Needham Market FC bans Bury Free Press over story

Image copyright BBC/Bury Free Press
Image caption Needham Town manager Mark Morsley suggested the story was "inaccurate in many ways"

A lower-league football team has banned a local newspaper from covering its matches in a disagreement over a story it printed about the club.

The Bury Free Press (BFP) published a back page article about the departure of striker Adam Mills, who left the club after a disciplinary incident.

Needham Market manager Mark Morsley wrote a blog post saying he had warned the journalist the paper "would not be welcome" if it ran the story.

The club declined to comment further.

The story focused on an alleged incident between Mills and a Staines Town player during a Ryman League Premier Division match in December.

Mills has since left the club and signed for Maldon & Tiptree.

Football clubs v the media

Image copyright Swindon Advertiser
  • The Plymouth Herald used a cartoonist to draw highlights, while the Swindon Advertiser opted for Subbuteo recreations after Southampton banned photographers from their ground in 2010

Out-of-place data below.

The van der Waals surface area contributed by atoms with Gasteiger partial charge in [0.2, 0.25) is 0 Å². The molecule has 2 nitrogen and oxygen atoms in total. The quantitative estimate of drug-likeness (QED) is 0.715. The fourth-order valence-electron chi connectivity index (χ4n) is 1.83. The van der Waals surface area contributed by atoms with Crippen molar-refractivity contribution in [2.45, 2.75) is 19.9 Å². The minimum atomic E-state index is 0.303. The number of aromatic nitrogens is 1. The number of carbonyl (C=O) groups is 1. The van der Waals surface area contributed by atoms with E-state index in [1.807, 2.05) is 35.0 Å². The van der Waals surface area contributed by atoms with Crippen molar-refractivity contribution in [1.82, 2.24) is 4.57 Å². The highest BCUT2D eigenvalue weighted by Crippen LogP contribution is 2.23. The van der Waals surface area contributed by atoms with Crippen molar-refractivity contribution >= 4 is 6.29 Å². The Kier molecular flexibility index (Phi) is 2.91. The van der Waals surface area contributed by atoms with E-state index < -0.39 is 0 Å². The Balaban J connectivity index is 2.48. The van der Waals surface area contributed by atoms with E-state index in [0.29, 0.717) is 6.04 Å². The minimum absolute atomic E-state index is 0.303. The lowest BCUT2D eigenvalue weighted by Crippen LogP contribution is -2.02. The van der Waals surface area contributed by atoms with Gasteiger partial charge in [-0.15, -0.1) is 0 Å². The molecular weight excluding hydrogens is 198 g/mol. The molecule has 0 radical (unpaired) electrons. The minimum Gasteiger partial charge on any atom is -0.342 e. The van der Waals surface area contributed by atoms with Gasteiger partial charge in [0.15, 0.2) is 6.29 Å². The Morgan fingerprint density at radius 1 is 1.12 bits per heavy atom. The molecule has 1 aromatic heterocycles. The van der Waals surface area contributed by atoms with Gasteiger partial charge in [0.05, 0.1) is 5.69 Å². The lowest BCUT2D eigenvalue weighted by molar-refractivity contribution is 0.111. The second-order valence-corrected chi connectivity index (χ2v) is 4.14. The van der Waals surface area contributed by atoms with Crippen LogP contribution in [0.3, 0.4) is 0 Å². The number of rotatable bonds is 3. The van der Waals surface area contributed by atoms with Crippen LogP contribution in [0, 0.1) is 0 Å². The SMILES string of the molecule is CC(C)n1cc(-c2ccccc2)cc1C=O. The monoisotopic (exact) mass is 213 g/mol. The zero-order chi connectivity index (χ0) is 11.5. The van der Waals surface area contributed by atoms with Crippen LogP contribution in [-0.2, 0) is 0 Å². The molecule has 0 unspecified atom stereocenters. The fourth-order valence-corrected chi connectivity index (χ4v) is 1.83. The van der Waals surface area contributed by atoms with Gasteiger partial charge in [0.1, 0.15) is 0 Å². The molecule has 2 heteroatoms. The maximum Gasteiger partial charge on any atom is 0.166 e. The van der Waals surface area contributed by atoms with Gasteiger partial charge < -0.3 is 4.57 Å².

• Newcastle United banned regional papers from the press box in 2013 after they covered a fans' protest march
  • Last month, Leeds United made a late U-turn and allowed Sky TV cameras in to cover their match with Derby, after previously saying they would be blocked
  • Manchester United manager Sir Alex Ferguson went seven years without talking to the BBC, after allegations about his son in a documentary

In his blog post, Morsley said he had spoken to Bury Free Press journalist Russell Claydon over his plan to run a story about Mills's thoughts on his exit.

"I told him that if he runs it then the BFP would no longer receive any comments or stories from me, my football club and they would not be welcome at any Needham games," he wrote.

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Morsley, who said he was not speaking on behalf of the club, suggested the story was "inaccurate in many ways" and aimed to "create a slur" on his name.

"I feel that the relationship that has been built up over the years should mean something and the story should be shredded," he wrote.

Mr Claydon said the newspaper prided itself on "fair and impartial reporting".

"On this occasion, we feel we fairly represented the views of both Needham Market FC and the player involved and it is therefore hugely disappointing that the club has chosen to take this course of action," he said.

"Not only does the position they put me in seemingly question the integrity of the newspaper and its journalists, but the threat of a ban they then carried through on publication of a story now deprives club supporters of great local match and club coverage."

He said he hoped the club would reconsider the ban.

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